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Book advance helped boost income for Elizabeth Warren and her husband to nearly $900,000 last year, financial disclosures show

Senator Elizabeth Warren on a walk with her husband, Bruce Mann, and their golden retriever, Bailey.
Senator Elizabeth Warren on a walk with her husband, Bruce Mann, and their golden retriever, Bailey.Erin Clark/Globe Staff

Senator Elizabeth Warren received a $250,000 advance last year for her latest book, boosting the income she and her husband, Bruce Mann, earned last year to nearly $900,000, according to financial disclosure documents she released Friday.

The couple also saw their net worth rise in 2020 along with the stock market. The value of their investments — mostly stock and bond mutual funds — reported on her annual Senate financial disclosure form increased to somewhere between about $5.4 million and $15 million. The form only requires assets to be reported in ranges. The range on Warren’s form last year was between about $4.8 million and $11 million.

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They also released their 2020 tax returns, which Warren has done every year since she entered public service in late 2008. The return, which is posted on Warren’s website, showed the couple reported $882,322 in total income last year, up from $745,077 in 2019.

In addition to the book advance for “Persist,” which was released this month, their main sources of income were Warren’s $164,040 Senate salary and Mann’s $395,303 salary as a Harvard University professor. Warren also reported $28,210 in royalties from previous books on her financial disclosure form.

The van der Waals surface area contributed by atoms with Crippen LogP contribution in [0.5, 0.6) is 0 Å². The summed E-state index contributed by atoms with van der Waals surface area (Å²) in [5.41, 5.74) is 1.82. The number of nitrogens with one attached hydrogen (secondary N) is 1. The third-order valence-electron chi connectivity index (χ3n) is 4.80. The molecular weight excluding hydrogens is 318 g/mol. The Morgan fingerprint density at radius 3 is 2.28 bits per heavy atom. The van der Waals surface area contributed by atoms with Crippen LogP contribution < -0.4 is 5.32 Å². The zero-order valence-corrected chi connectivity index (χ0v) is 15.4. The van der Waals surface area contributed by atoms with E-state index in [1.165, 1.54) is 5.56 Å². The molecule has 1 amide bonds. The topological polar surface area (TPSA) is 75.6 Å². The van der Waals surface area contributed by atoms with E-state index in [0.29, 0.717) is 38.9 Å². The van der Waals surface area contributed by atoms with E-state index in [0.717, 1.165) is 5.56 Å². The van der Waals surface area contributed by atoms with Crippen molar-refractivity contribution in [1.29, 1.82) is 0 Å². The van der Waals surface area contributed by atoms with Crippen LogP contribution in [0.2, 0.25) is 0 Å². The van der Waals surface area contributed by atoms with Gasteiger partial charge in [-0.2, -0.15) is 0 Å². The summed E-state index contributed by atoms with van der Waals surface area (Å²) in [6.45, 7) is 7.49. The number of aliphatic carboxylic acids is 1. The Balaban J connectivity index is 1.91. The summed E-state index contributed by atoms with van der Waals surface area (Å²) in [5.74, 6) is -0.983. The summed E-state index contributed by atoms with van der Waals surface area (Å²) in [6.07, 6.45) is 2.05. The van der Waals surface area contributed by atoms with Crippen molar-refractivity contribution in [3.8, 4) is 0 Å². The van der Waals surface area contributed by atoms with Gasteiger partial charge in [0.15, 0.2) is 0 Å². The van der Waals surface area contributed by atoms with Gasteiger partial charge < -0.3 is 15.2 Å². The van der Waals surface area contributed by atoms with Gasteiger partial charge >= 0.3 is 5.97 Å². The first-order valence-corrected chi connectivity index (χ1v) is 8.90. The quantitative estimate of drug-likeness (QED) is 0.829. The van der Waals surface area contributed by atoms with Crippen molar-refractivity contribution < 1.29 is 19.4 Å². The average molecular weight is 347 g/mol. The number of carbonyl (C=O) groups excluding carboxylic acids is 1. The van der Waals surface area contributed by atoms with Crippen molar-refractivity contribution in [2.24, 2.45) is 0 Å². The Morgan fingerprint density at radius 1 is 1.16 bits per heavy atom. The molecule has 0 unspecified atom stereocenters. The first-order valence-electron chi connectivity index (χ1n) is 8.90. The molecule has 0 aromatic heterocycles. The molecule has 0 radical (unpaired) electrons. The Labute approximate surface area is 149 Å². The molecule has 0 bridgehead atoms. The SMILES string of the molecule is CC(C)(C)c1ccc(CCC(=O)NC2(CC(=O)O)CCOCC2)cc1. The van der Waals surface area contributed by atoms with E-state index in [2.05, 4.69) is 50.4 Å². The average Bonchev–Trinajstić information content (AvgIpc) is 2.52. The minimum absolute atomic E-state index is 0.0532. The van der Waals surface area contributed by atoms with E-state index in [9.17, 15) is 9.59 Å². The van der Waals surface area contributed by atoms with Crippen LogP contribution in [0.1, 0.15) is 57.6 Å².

Their income puts them in the top 1 percent of households. Warren has proposed a wealth tax for households with a net worth of at least $50 million, which she said is roughly the top 0.1 percent of households.

Warren and Mann reported a total federal tax of $236,402 last year on $830,585 in adjusted gross income, giving them a tax rate of 28.4 percent. That was up about two percentage points from 2019 and above the average tax rate for their income bracket, which was 25.4 percent in 2018, the latest data available, according to the nonpartisan Tax Foundation.

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Most of their taxes were withheld and the couple ended up owing $45,390 on their federal return. They reported giving $43,362 to charity in 2020, about 5 percent of their total income.




Jim Puzzanghera can be reached at jim.puzzanghera@globe.com. Follow him on Twitter: @JimPuzzanghera.